Eight office common areas that make a good first impression

The spaces where employees meet, work, and socialize can offer a strong narrative about a company’s culture

An office’s vibe might be intangible, but anyone can identify a positive, high-energy workspace when they experience it: Employees are upbeat and interacting with each other; they look inspired and motivated. The office is bright with natural daylight and vibrant decor. One might even hear music playing or smell fresh coffee brewing.

The physical workspace is becoming more important to attracting and retaining talent. A recent WeWork and Reuters survey found that when U.S. employees were asked what would make them more satisfied with their jobs, the top ask was for better work areas/facilities, even above higher pay, better hours, and more vacation time. 

This is why forward-thinking companies are investing more in their office common areas. These spaces can serve as the center of energy for an organization. Common areas help keep employees engaged, giving them a place to connect with teammates or work in a more comfortable, informal setting. What’s more, common areas can set the tone for a company’s overall corporate culture. What first impression is your workplace making to prospective talent and customers who walk in?

The ideal common area includes a variety of seating arrangements for the various tasks employees need to complete throughout the day: informal meetings, group discussions, solo heads-down work, and places for private conversations. Take a look at these common areas designed to inspire employees, keep energy high, and drive productivity.

Seoul, South Korea

The main lounge at WeWork Yeouido Station features cozy, curved couches for socializing; small, colorful booths for collaborating; and long tables where employees can catch up on work while grabbing a snack. The décor is inviting with natural lighting and hanging greenery.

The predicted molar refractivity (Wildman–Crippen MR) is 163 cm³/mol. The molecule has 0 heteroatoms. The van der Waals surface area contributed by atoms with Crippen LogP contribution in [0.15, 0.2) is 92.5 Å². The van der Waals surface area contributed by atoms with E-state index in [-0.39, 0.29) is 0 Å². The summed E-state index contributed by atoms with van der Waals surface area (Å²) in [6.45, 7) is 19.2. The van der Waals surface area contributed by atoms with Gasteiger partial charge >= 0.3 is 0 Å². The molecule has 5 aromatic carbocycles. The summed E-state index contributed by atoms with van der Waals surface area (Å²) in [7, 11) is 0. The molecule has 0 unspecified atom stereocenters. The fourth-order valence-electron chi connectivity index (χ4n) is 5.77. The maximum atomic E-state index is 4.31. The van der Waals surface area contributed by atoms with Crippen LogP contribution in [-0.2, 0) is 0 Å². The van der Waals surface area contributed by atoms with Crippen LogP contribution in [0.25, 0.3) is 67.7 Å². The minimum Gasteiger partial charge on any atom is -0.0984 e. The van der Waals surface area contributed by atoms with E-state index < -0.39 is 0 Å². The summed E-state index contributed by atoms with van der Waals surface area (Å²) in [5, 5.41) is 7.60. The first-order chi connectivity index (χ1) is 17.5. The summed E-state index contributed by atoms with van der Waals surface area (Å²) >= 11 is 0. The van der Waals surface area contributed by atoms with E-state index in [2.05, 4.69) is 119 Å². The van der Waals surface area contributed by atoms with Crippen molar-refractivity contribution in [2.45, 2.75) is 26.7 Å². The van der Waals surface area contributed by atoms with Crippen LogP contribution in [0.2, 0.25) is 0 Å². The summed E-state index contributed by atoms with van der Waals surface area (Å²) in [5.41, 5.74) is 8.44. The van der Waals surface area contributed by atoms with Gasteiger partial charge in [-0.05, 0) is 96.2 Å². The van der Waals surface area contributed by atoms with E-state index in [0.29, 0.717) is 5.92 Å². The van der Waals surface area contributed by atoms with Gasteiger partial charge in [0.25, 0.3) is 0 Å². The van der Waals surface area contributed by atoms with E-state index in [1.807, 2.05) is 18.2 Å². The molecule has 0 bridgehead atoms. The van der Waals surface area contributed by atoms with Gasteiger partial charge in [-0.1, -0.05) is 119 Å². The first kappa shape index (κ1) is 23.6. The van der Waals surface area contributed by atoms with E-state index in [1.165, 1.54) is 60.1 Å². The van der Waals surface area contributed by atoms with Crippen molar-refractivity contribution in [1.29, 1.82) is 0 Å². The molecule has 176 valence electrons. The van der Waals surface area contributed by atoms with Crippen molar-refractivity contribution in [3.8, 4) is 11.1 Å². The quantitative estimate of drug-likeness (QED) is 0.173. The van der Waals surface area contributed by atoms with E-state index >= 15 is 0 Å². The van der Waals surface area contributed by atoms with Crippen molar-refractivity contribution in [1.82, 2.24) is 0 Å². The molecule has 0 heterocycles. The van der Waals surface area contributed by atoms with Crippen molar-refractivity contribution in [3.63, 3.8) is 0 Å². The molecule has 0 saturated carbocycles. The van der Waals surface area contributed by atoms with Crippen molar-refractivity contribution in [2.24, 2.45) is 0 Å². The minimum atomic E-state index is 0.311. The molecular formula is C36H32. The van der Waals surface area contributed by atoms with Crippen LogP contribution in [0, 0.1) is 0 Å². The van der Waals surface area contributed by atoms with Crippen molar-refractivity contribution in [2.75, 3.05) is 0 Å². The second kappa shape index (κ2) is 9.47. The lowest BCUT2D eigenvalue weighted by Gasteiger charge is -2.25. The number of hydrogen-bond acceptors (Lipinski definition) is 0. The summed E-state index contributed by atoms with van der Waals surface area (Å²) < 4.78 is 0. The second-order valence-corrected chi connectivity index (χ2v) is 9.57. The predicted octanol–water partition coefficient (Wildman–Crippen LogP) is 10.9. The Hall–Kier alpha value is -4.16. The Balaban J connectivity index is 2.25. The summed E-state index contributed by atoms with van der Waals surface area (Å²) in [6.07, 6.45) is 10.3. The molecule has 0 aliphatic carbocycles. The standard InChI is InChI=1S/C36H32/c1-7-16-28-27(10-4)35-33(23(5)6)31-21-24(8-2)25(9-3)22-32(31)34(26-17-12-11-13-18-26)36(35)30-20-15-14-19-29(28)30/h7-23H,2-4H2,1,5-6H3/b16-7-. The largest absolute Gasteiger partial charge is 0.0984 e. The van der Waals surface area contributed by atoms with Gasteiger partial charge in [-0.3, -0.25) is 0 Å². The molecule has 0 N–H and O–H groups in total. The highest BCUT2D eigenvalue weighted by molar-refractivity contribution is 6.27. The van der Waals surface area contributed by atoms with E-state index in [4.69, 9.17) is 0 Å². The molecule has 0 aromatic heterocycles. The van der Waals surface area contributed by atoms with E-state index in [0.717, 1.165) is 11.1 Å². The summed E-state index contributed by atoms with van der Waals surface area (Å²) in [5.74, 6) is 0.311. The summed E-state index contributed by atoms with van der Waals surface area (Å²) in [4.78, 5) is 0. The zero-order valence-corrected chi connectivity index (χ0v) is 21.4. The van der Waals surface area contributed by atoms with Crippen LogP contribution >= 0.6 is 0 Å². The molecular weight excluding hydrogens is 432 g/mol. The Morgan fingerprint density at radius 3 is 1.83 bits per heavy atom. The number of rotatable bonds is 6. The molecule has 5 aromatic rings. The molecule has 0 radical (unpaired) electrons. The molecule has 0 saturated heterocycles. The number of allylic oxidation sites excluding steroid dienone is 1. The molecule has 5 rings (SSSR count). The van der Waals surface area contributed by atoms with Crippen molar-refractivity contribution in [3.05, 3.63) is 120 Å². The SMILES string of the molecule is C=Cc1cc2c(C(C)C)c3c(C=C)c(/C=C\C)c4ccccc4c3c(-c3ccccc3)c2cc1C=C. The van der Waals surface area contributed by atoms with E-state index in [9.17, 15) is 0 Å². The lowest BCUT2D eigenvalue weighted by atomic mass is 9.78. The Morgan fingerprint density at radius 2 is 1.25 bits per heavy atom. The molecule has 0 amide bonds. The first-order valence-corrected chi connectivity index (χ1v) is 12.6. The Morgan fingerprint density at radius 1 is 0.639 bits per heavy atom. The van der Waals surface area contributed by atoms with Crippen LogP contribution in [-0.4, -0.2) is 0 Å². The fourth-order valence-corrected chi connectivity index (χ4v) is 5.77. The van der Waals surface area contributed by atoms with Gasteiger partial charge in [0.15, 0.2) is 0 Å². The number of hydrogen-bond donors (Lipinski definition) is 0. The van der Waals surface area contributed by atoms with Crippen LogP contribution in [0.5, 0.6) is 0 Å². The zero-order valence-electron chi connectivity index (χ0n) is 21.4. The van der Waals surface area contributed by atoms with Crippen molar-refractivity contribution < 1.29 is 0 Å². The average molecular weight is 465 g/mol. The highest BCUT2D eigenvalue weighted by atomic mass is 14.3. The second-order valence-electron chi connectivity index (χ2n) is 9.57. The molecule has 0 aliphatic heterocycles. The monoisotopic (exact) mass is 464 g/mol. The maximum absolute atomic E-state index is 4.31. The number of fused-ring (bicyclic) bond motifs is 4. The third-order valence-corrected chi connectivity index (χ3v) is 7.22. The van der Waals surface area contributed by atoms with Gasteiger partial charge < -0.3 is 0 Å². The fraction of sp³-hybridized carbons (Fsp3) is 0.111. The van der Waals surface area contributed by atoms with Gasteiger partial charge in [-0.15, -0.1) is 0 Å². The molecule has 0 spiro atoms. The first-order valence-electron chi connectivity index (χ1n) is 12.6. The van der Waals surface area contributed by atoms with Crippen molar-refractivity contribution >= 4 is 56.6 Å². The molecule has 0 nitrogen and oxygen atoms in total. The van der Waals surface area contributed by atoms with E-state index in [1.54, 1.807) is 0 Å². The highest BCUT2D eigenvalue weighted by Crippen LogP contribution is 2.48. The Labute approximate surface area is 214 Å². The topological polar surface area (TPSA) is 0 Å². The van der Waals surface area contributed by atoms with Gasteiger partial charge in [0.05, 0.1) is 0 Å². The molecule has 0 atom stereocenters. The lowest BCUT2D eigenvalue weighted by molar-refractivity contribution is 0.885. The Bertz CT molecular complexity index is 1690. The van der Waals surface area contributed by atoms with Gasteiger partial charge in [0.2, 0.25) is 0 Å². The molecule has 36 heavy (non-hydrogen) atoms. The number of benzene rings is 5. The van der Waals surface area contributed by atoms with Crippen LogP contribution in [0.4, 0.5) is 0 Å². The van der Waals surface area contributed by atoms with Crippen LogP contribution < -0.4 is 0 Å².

Paris, France

The common area at WeWork 198 Avenue de France has both soft seating for informal chats with coworkers and workstations for those needing heads-down time. The open glass walls create a sense of nearness and transparency that encourages open communication.

Shanghai, China

The center of the common area at WeWork Shanghai Tower almost feels like a living room, with colorful carpeting, leather sectional seating, and funky overhead lighting. On the perimeter, employees can do some quiet work by the window seats, or connect with colleagues at the communal work tables.

Bengaluru, India

From the indoor-garden stadium seating to the dramatic wall art to the soothing shades of mauve and maroon, this multilevel common area at WeWork Galaxy welcomes everyone. The space is cleverly divided into different activity zones, too, each one bright and airy.

Shenzhen, China

With a sleek, long counter, cozy red booths, and comfortable chairs, the kitchen at WeWork CCCS is a place for gathering as well as eating. The modern art mural and floor-to-very-high-ceiling window wall offers views of the city outside.

Bengaluru, India

The modern industrial ceiling and vibrant artwork at WeWork Embassy Tech Village signal that you’re in a creative work environment. The bench-style seating encourages communal meals, while the couches provide the perfect spot for casual meetings.

Seoul, South Korea

There’s a space type for every employee in WeWork Designer Club’s common area: open-layout work tables, window cushioned seating, and sectionals for group gatherings. The domed ceiling and pops of color from the pillows, potted plants, and upholstery create a high-energy vibe.

Berlin, Germany

WeWork Stralauer Allee 6 offers a unique space, with metallic columns and colorful sculptures. The curved stair seating, bright blue couches, and work tables beckon teams to come together.

WeWork offers companies of all sizes space solutions that help solve their biggest business challenges.

Dawn Papandrea is a freelance writer who covers work, personal finance, and higher education. Her writing has appeared in numerous publications, including Family Circle and monster.com. Follow her on Twitter.

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